Intrigued by the Challenge of Intro to Philosophy

May 30, 2019

Jin Chang ’19, marketing associate at a Silicon Valley tech company, thought he was going to major in math or science when he came to Grinnell. Then, his tutorial adviser encouraged him to take a humanities class his first semester. He chose Introduction to Philosophy.

Rising to the Challenge

That first philosophy class proved to be a struggle for Chang. “I had to read every page of my readings three times before I even understood what topics the philosophers were speaking about,” Chang says. “Every paper I wrote took multiple drafts, numerous visits to the Writing Lab, and extensive office hour visits. None of it came intuitively to me.”

After such a challenging experience, “I knew I needed to pursue this major,” Chang says. Through the process of writing and rewriting, Chang realized he was learning to think more critically and communicate more clearly and succinctly. He saw improvement with each new paper. He could feel himself growing as a student with each new hurdle.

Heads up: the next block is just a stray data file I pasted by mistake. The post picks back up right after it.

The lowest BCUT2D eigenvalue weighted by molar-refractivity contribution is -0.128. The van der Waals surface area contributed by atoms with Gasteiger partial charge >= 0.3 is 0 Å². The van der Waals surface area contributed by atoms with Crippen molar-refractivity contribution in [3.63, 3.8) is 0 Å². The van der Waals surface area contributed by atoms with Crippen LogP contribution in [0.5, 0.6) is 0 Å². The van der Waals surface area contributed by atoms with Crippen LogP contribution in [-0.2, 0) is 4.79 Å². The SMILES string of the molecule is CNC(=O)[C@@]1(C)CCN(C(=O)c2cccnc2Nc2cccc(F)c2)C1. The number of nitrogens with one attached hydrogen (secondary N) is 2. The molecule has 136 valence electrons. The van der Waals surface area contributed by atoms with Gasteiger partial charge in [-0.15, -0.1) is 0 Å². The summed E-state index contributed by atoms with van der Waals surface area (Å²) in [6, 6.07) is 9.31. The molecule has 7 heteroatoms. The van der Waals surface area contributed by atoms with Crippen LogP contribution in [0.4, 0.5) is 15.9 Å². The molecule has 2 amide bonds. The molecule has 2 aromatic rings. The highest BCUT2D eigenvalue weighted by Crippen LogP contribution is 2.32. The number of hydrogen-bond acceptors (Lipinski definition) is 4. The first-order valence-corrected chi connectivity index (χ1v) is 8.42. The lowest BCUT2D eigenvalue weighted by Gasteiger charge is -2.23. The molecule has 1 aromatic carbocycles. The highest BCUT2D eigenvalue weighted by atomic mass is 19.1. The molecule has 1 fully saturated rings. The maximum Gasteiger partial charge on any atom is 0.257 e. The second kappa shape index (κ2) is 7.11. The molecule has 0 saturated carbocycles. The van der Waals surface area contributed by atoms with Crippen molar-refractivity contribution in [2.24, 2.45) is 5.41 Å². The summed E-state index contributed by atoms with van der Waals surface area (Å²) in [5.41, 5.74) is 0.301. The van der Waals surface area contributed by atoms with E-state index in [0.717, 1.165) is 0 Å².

An Inquiry-Led Major Leads to Interdisciplinary Research

Chang enjoyed taking the concepts and skills he learned in his philosophy classes and exploring their real-world applications. Greek Ethical Thought, for example, “showed me the questions we ask today in almost every field have roots in philosophy,” Chang says.

For his part, Chang decided to pursue a Mentored Advanced Project (MAP) with John Fennell, associate professor of philosophy, that combined his interest in philosophy and education. “The way we educate, what we teach, and why we educate all have a deep philosophical underpinning,” Chang says. His MAP research explored how philosopher John Dewey’s education philosophy intersected with his political theory and epistemology.

Prepared for a Ph.D.

In 2020, Chang will begin pursuing a Ph.D. in education at the University of Iowa. His independent research experience at Grinnell helped him feel prepared to present his proposed Ph.D. research topic to admissions committees. He also felt that Grinnell’s reputation worked to his benefit. “Grinnell — and by extension Grinnell’s philosophy program — holds significant weight in the academic world,” Chang says.

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